Research has shown that sweet chestnut offers antioxidant properties. One French study in 2005 examined sweet chestnut leaf’s ability to inhibit free radicals and found that its antioxidant potential was at least on a par with that of quercetin and Vitamin E.
This may be explained by a number of compounds found in the leaves of the sweet chestnut – including rutin, quercetrin, apigenin, kaempferol and many others. Many of these antioxidant compounds are also found in the shell of the sweet chestnut.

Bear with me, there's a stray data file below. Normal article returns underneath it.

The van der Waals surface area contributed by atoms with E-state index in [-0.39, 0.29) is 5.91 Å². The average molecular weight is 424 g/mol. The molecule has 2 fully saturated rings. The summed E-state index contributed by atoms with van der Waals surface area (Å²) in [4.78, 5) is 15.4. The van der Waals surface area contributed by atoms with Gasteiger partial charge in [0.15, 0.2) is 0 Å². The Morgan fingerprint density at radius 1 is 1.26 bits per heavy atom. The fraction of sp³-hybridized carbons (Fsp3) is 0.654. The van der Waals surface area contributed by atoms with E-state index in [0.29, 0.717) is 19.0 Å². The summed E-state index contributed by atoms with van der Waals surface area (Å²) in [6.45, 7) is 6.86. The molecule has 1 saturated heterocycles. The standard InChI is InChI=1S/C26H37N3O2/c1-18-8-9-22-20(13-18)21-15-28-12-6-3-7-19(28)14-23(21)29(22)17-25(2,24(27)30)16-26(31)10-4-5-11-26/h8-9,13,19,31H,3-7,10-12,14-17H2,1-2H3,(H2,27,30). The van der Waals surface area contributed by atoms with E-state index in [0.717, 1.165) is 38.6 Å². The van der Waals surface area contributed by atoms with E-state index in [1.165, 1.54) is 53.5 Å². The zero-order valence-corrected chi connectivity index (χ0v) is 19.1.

But sweet chestnut’s antioxidant properties don’t end with the leaves and shells. One Spanish-Portugese study found that a decoction or infusion of the flowers also offered high flavonoids and antioxidant activity.
It’s important to note that most of these studies are referring to eating sweet chestnuts, not applying a topical skincare product containing sweet chest nut extract.
See also Horse Chestnut.
Castanea sativa Mill. leaves as new sources of natural antioxidant: an electronic spin resonance study.
Castanea sativa Mill. Flowers amongst the most powerful antioxidant matrices: a phytochemical approach in decoctions and infusions.